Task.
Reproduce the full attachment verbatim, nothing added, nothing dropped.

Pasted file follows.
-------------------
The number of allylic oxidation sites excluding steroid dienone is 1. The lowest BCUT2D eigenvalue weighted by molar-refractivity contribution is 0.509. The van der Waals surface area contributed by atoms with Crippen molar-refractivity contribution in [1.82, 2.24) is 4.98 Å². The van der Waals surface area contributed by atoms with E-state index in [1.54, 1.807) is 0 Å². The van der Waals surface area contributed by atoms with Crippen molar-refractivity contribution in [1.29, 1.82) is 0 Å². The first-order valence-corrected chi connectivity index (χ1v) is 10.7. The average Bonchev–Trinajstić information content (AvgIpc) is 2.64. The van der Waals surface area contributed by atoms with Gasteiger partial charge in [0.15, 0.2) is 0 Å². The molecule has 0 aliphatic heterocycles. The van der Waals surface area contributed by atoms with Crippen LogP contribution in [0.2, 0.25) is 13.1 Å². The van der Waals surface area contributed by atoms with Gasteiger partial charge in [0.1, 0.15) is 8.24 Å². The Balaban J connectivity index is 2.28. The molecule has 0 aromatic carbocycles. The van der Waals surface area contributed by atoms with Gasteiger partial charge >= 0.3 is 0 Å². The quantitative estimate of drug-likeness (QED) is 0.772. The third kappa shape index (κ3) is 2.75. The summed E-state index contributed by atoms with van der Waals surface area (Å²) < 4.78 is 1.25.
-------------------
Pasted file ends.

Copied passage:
The number of allylic oxidation sites excluding steroid dienone is 1. The lowest BCUT2D eigenvalue weighted by molar-refractivity contribution is 0.509. The van der Waals surface area contributed by atoms with Crippen molar-refractivity contribution in [1.82, 2.24) is 4.98 Å². The van der Waals surface area contributed by atoms with E-state index in [1.54, 1.807) is 0 Å². The van der Waals surface area contributed by atoms with Crippen molar-refractivity contribution in [1.29, 1.82) is 0 Å². The first-order valence-corrected chi connectivity index (χ1v) is 10.7. The average Bonchev–Trinajstić information content (AvgIpc) is 2.64. The van der Waals surface area contributed by atoms with Gasteiger partial charge in [0.15, 0.2) is 0 Å². The molecule has 0 aliphatic heterocycles. The van der Waals surface area contributed by atoms with Crippen LogP contribution in [0.2, 0.25) is 13.1 Å². The van der Waals surface area contributed by atoms with Gasteiger partial charge in [0.1, 0.15) is 8.24 Å². The Balaban J connectivity index is 2.28. The molecule has 0 aromatic carbocycles. The van der Waals surface area contributed by atoms with Gasteiger partial charge >= 0.3 is 0 Å². The quantitative estimate of drug-likeness (QED) is 0.772. The third kappa shape index (κ3) is 2.75. The summed E-state index contributed by atoms with van der Waals surface area (Å²) < 4.78 is 1.25.